JFK Airport Protesters Demand a 'Better America' Without 'Religious Persecution'

Protesters gather outside Terminal 4 at JFK airport in opposition to U.S. president Donald Trump's executive order on immigration. Stephen Yang/Reuters

Kendel Goonis came to John F. Kennedy International Airport to speak for refugee children.

The pictures of the children in the news reminded her of the childhood pictures of her Catholic mother when she fled from Iraq to Detroit during Saddam Hussein's rise to power. Her mother's story of religious persecution made it "overwhelming" for her to hear about President Donald Trump's executive order banning Syrian refugees and travel to the U.S. from seven Muslim-majority countries.

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"It is unconscionable," Goonis said at a mass protest Saturday night. "I can't sit by and let this happen. It is not the heritage of this county." She believes that the Christians who voted for Trump need to stand up for "the lowly" and "those who are hurting most from atrocities like this."

The crowd cheered and applauded when one protestor announced the news that a federal judge in Brooklyn had stayed Trump's order, preventing two Iraqis who had been detained at the airport from being deported. Throughout the rally, crowds chanted "Let them in," "This is what democracy looks like," and "Say it loud, say it clear, refugees are welcome here."

Danica Butkovich, who came with Goonis to the protest, called Trump's order an act of "religious persecution." Several other protestors cited religious liberty for Muslims as the reason they were demonstrating, and several faiths were represented at the protest.

"This isn't right, it isn't fair," Chicagoan Nina O'Keefe said. "It's religious and racial profiling."

New York University freshman Daryl Winchester likened the refugees to some of America's first English immigrants.

"Protestants escaping persecution. It's literally what we were founded on," Winchester said. She came to the protest with two of her friends, freshmen Natalie Parker and Maria Getz.

Getz "couldn't sit still" when she heard the news of the executive order. "These people need a home," Getz said. "It's not American to deny them that." On a piece of cardboard, Winchester wrote part of Emma Lazarus' poem inscribed on the Statue of Liberty: "Give me your tired, your poor…"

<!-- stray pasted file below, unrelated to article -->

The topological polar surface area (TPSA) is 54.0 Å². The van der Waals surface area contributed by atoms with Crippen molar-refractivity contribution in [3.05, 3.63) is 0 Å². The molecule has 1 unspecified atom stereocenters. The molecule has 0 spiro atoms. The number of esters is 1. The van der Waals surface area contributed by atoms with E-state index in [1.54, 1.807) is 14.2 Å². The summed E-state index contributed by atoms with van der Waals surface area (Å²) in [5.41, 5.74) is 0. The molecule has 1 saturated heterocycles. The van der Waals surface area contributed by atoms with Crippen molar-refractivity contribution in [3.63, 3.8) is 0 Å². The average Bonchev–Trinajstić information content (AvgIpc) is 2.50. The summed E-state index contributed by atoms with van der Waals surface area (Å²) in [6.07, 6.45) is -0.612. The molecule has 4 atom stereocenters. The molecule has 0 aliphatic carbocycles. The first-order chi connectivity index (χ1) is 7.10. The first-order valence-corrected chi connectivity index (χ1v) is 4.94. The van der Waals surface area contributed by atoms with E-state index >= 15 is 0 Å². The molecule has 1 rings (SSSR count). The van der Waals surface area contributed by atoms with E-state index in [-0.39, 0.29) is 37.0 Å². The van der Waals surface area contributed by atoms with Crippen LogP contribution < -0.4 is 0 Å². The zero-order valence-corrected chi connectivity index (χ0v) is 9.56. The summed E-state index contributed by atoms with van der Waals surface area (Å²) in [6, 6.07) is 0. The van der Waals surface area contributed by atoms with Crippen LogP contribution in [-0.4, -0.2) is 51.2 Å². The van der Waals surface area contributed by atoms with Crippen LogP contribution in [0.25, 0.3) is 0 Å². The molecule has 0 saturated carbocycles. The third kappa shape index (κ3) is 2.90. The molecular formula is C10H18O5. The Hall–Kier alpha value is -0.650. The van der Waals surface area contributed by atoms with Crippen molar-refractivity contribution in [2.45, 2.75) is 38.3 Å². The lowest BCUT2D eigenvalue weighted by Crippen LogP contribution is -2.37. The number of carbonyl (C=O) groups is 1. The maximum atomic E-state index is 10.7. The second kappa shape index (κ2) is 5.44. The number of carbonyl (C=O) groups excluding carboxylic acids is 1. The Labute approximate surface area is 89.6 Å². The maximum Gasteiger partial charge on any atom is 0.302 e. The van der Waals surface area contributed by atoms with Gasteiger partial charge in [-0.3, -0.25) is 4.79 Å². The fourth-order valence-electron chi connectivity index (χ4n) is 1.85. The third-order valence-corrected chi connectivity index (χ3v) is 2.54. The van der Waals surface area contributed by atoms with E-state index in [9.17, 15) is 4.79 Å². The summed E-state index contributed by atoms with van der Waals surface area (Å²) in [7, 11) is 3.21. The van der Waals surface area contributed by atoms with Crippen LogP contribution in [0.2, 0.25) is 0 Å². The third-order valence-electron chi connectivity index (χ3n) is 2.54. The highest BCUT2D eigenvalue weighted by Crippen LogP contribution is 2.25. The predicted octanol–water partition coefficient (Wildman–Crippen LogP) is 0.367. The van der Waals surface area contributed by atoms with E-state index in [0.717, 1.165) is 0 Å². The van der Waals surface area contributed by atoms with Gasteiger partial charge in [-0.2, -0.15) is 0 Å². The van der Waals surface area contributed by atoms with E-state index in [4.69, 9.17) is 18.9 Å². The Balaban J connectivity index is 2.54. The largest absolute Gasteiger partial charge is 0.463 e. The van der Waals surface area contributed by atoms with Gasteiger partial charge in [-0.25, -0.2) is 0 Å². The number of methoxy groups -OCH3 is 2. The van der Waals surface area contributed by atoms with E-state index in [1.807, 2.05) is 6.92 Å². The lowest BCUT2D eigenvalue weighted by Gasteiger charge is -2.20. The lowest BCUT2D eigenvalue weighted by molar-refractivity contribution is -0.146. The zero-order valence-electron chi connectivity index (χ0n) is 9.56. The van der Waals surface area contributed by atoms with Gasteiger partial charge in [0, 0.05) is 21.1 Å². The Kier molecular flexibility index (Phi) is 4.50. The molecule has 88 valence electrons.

"This isn't about Donald Trump. It's not to catch his attention," Parker said. "It's to get the attention of the government, America and the citizens. This sort of thing is what happened with the Holocaust." In large black letters, she wrote, "What happened to American morality," on her sign. "For me, protesting is, in essence, a way for the government to realize that we're just not okay with this," Winchester said.

Protesters gather outside Terminal 4 at JFK airport in opposition to U.S. president Donald Trump's executive order banning travel from 7 Muslim-majority nations. Stephen Yang/Reuters

Lisa Votino-Tarrant joined the rally for her 4-year-old daughter. "I want her to have a better America than this," she said. Votino-Tarrant is a community organizer who has worked with the Muslim community in Suffolk County, New York, for more than 10 years. Married to a Native American, she describes herself as "a white girl using [her] privilege for good."

Derek Karpel, who came as a Jewish supporter of Muslim refugees, was angry about Trump signing the order on International Holocaust Remembrance Day.

"This insults me as a Jew that we have not learned any lesson from the Holocaust or any subsequent ethnic cleansings," Karpel said. "Knowing people who survived the Holocaust, I am sad that they have to watch this happen again."

Ewa Melanowicz, who is Catholic, joined Karpel because she believes that Trump's action is "anti-Christian." An immigrant from Poland, Melanowicz was naturalized around five years ago. "History must not repeat itself," she said. "People take things for granted. We're here so that the young people know that this isn't right."

One Muslim protester, who asked to remain anonymous because the company she works for has ties to Trump, is weary for the safety of all Americans, specifically minorities. "The overall champion belief of Muslims is love and peace," she said. "We need to oppose this hatred with exactly the opposite. We need to show in numbers that love trumps hate."